What types of methods are available to students today who want to find a University for a Master, PhD, or postdoc program that supports the student's obscure/specific area of research?

For example, I am looking for PhD programs that specialize in software engineering metrics analysis and process improvement. I have looked at the websites of about 15-20 universities that offer PhD's in Computer Science. Sometimes, I'll find "software engineering" listed vaguely as a research area, but as I research the publications and activities of the faculty, there will be just a single faculty member who does work in an obscure aspect of software engineering, like applying CASE tools to data modeling, validation of aeronautic systems, etc.

  • 2
    Technique 1: (1) Focus on countries of interest, this reduces the possibilities. (2) Focus on the universities of interest in those countries. (3) Have a look at the profiles of the professors there and check both their research interest list and list of publications. Technique 2: Talk to professors, PhD students and posdocs (in person or by email) working in the area or related areas.
    – user3836
    Commented Nov 16, 2012 at 15:45
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    in an obscure aspect of software engineering — Careful! Almost by definition, most researchers work in obscure aspects of their fields. (That's your goal, too!) If a topic isn't obscure, it's probably too well understood to be a good research topic.
    – JeffE
    Commented Nov 16, 2012 at 17:31
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    – Hauser
    Commented Nov 17, 2012 at 18:58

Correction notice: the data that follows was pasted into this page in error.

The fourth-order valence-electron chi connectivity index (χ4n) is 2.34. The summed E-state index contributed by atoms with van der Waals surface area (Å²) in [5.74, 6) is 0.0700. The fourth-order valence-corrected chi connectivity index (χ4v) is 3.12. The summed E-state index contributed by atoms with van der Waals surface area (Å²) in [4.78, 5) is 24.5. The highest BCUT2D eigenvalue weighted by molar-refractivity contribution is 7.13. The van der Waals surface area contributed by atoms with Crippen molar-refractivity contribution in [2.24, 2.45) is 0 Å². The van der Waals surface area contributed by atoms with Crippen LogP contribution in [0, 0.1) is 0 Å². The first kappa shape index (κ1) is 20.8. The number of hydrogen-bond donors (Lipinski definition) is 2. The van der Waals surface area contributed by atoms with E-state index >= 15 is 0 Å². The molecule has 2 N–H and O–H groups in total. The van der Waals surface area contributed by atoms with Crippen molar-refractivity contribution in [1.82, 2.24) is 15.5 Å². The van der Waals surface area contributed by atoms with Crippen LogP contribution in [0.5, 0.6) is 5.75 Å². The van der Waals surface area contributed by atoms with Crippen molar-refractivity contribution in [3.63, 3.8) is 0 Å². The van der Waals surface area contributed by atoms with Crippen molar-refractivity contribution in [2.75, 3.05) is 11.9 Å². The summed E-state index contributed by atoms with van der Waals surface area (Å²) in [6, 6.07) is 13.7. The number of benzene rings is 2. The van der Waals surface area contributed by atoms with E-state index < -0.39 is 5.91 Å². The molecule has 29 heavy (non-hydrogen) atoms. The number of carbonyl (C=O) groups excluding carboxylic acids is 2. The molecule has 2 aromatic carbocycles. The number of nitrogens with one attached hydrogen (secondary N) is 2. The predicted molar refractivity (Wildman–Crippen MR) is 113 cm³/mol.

5 Answers 5


Look at affiliations in papers.

When I was looking for a PhD position, I systematically did an extensive literature survey. I didn't really read the articles, looked mostly at the abstracts, but I particularly looked at affiliations. At the time, I simply wrote down all academic institutes I found that were in Europe. In a more extended version, one could somehow assign a score based on the number of papers coming from a certain institution and the impact of each paper.

The big advantage of this is that one will find mostly groups doing active research in the field. Whether we want it or not, published peer-reviewed papers are (at least in my field, atmospheric sciences) the method for determining impact. I won't find groups that fail to publish using this method, but I probably don't want to do my PhD there anyway, so nothing is lost from my perspective.

For my PhD I ended up staying exactly where I already was, but now I'm about to do the same for finding institutes with a post-doc. It's one degree more complicated now because of the two-body problem, but even there: my significant other and I both make such a list, then we'll plot them on a map and look at pairs that are close to each other. But it all starts with:

Look at affiliations in papers.

  • 1
    I've tried it but with little success. As: not being deep into field yet means not knowing many related areas (and publications), affiliation changes with time, not every institute has open positions, and when I don't know any common contact, (sadly) the answer is usually lukewarm. So - to learn institutes: yes (hence +1), to be considered there - it might be not a sufficient condition. Commented Nov 16, 2012 at 16:07
  • Papers have affiliations? Wouldn't it be better to google the authors directly?
    – JeffE
    Commented Nov 16, 2012 at 17:29
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    Papers have authors and authors have affiliations. Surprisingly, not all academics are easy to google. I've had occasions where I wanted to find out the current institute of the author of a 10-year old paper, and finally found it only by looking at a new paper he co-authored; google didn't tell me the answer (and I'm not bad at googling).
    – gerrit
    Commented Nov 16, 2012 at 17:38
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    @JeffE Hard to google ≠ no web presence, as they might just have a common name or be the victim of a search-engine-unfriendly university website (incompetent webmaster teams exist). But the OP asks for a list of institutes, then why go paper → author → google → institute if the institute is already listed with the paper?
    – gerrit
    Commented Nov 17, 2012 at 17:31